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Patients with Obstructive Sleep Apnea (OSA) have cyclical patterns of lower blood oxygen during sleep because of repeated episodes of upper airway obstruction that cause breathing cessation. When these patients have surgery, anesthetic drugs may worsen these patterns of lower blood oxygen. This study monitors ten patients at high risk for OSA and ten patients at low risk for OSA during surgery. Patterns of lower oxygen saturations should arise in the high risk group but not the low risk group.
Patients with Obstructive Sleep Apnea (OSA) have episodes of upper airway obstruction during sleep have been shown to be accompanied by multiple oxygen desaturations followed by short recovery intervals until rising PaCO2 causes sleep disruption/rescue arousal. In the postoperative and conscious sedation arena, these patterns can deteriorate from a stable pattern to a severely unstable pattern which may go unrecognized and lead to an adverse event (respiratory/cardiac arrest; death).
Anesthesia and the higher consumption of analgesics produce a profound reduction in pharyngeal tone, a dampening of both chemoreceptor sensitivity and arousal/rescue response. Thus the first 48 hours post operatively presents the initial vulnerable period. Respiratory disturbances are more prominent - respiratory arrest and hypopnea being the main adverse occurrences during this period.
A Saturation Pattern Detection (SPD) algorithm has been developed that has been shown to detect patterns of desaturation that are indicative of repetitive reductions in airflow through the upper airway and into the lungs. Presence of this pattern in the procedural sedation patient population has not been tested for its prevalence. This study will monitor patients during surgery to determine if this pattern occurs in this hospital setting.
Observational Model: Case Control, Time Perspective: Prospective
Sleep Apnea, Obstructive
Avista Adventist Hospital
Published on BioPortfolio: 2014-08-27T03:14:46-0400
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A condition associated with multiple episodes of sleep apnea which are distinguished from obstructive sleep apnea (SLEEP APNEA, OBSTRUCTIVE) by the complete cessation of efforts to breathe. This disorder is associated with dysfunction of central nervous system centers that regulate respiration. This condition may be idiopathic (primary) or associated with lower brain stem lesions; chronic obstructive pulmonary disease (LUNG DISEASES, OBSTRUCTIVE); HEART FAILURE, CONGESTIVE; medication effect; and other conditions. Sleep maintenance is impaired, resulting in daytime hypersomnolence. Primary central sleep apnea is frequently associated with obstructive sleep apnea. When both forms are present the condition is referred to as mixed sleep apnea (see SLEEP APNEA SYNDROMES). (Adams et al., Principles of Neurology, 6th ed, p395; Neurol Clin 1996;14(3):611-28)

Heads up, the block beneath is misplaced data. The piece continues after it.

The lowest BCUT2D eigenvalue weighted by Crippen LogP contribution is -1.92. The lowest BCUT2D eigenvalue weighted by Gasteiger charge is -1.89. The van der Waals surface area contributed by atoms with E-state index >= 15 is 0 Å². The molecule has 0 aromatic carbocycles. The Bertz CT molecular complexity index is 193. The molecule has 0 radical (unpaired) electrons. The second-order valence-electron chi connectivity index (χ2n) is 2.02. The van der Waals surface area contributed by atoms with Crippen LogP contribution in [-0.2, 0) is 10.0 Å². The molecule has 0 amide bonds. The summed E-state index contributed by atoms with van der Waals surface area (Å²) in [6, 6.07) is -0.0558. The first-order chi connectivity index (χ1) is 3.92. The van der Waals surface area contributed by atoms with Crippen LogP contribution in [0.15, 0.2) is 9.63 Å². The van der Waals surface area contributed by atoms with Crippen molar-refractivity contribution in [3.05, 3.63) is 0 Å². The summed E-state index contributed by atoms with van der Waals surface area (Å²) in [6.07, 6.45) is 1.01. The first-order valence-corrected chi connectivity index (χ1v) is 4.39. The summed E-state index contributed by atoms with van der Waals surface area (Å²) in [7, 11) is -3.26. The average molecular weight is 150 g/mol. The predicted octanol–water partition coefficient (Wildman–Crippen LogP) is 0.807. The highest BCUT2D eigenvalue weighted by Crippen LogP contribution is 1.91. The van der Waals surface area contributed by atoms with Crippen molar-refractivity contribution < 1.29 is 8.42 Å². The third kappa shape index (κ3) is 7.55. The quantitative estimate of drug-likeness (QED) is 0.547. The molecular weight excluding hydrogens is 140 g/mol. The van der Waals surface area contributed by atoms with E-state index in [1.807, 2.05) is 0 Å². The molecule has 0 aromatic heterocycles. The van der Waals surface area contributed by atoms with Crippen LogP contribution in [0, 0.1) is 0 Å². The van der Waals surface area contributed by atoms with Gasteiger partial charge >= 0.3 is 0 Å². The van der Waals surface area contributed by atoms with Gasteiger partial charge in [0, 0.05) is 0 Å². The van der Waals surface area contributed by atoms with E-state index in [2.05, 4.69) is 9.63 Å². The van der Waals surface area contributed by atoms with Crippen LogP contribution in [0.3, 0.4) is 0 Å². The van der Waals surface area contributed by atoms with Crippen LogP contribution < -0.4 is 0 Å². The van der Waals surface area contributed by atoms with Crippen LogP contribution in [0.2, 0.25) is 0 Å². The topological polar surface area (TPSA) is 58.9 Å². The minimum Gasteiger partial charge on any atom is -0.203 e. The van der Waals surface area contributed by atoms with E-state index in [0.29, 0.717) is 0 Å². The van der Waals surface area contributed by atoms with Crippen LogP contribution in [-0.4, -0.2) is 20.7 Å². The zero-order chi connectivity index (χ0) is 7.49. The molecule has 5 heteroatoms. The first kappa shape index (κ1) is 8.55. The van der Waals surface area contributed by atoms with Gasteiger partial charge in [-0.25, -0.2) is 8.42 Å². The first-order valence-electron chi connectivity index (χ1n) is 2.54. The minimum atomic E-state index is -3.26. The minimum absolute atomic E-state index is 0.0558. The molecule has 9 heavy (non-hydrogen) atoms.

Disorders characterized by multiple cessations of respirations during sleep that induce partial arousals and interfere with the maintenance of sleep. Sleep apnea syndromes are divided into central (see SLEEP APNEA, CENTRAL), obstructive (see SLEEP APNEA, OBSTRUCTIVE), and mixed central-obstructive types.
A disorder characterized by recurrent apneas during sleep despite persistent respiratory efforts. It is due to upper airway obstruction. The respiratory pauses may induce HYPERCAPNIA or HYPOXIA. Cardiac arrhythmias and elevation of systemic and pulmonary arterial pressures may occur. Frequent partial arousals occur throughout sleep, resulting in relative SLEEP DEPRIVATION and daytime tiredness. Associated conditions include OBESITY; ACROMEGALY; MYXEDEMA; micrognathia; MYOTONIC DYSTROPHY; adenotonsilar dystrophy; and NEUROMUSCULAR DISEASES. (From Adams et al., Principles of Neurology, 6th ed, p395)
Dyssomnias (i.e., insomnias or hypersomnias) associated with dysfunction of internal sleep mechanisms or secondary to a sleep-related medical disorder (e.g., sleep apnea, post-traumatic sleep disorders, etc.). (From Thorpy, Sleep Disorders Medicine, 1994, p187)
HYPOVENTILATION syndrome in very obese persons with excessive ADIPOSE TISSUE around the ABDOMEN and DIAPHRAGM. It is characterized by diminished to absent ventilatory chemoresponsiveness; chronic HYPOXIA; HYPERCAPNIA; POLYCYTHEMIA; and long periods of sleep during day and night (HYPERSOMNOLENCE). It is a condition often related to OBSTRUCTIVE SLEEP APNEA but can occur separately.
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